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How Bay Area rapper TMG Fre$h used creativity to overcome turmoil

TMG Fre$h (Photo credit: N. Ali Early via Zoom for Steed Media)

2020 has turned everything upside down and TMG Fre$h is understandably pissed that he can’t be on the road right now entertaining his existing fans while garnering new ones. After surviving a home invasion that was clearly conspired by people he considered loved ones, the Bay Area rapper, actor and filmmaker is grateful, but unquestionably ready to resume his regular workload. That, however, does not mean he hasn’t been working.

As the tumultuous year comes to a close, the former hoop star’s creativity is at an all-time high. With his debut EP on the horizon, he took time to share details about it, his love for the screen and a pair of digital hits, which have racked up over one million online views.

Before you got into music fully, you did a film short, as well as a television show, correct?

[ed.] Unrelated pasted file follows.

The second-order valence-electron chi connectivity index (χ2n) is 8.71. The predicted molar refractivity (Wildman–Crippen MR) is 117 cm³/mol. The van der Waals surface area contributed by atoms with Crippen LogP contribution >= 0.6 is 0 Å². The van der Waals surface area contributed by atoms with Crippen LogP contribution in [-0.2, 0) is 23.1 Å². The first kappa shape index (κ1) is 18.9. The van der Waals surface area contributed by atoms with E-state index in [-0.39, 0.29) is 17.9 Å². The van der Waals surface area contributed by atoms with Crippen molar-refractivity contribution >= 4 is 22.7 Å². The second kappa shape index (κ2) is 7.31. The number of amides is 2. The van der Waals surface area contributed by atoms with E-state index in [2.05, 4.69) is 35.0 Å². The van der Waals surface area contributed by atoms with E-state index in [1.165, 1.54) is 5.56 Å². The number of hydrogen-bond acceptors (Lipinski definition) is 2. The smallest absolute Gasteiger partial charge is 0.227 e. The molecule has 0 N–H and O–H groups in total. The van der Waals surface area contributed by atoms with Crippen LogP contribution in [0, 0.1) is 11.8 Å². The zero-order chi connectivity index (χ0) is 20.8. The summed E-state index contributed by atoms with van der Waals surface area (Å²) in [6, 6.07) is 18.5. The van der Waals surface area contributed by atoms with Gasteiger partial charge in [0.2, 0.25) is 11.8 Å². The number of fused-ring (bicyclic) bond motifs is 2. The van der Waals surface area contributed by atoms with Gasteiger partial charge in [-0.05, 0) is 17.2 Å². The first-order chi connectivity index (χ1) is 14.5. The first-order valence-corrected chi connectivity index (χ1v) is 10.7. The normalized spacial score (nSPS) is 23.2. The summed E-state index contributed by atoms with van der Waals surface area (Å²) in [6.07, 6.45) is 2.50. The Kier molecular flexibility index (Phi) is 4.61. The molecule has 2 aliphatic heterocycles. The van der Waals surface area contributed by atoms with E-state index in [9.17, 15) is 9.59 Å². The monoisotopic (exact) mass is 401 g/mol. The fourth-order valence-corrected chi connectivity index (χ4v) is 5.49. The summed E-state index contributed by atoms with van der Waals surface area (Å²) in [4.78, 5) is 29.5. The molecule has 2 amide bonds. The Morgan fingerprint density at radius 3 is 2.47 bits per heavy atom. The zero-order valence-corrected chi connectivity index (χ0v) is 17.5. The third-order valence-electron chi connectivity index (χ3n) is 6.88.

Yeah, I wrote and directed a short film. And then I wrote a pilot for a TV show that almost went into production. But then I didn’t follow through and [we] ended up not doing it. And I still love film. I plan on doing stuff in film. I’m continuing forward and [am] even incorporating it with my music. I’m working on a mini-series that would incorporate aspects of my music too.

What was it about the screen that intrigued you so?

[I] like seeing an idea grow from being an idea to a script, to then shooting it and [seeing] how it all comes together. I had some friends who were making a short film, and I got to be a part of that process and see how it went. Being on set and seeing how they shot things, [then] when you see it out of context; if you don’t know what it is, what it’s gonna be, and then how it ends up being a whole thing. It’s like it becomes a cohesive piece of work. That was a really dope thing to see.

Talk to me about your singles “Champagne Cry” and “Anybody,” specifically where you were when you made them and how you want the public to receive those tracks.   

“Anybody” [was] a little bit more of an emotional space when I made [it]. It was kind of like, I feel like people … are treating you a certain way or not giving you the respect you deserve. The people that you know, and the people that you want to meet you, you feel like [because of] your relationship with them, they shouldn’t treat you like that.

“Champagne Cry” is a little bit more aggressive. I come off as a very nice guy [and] sometimes people mistake kindness for weakness. “Champagne Cry” is kind of like a fly cool way of letting people know it’s not sweet.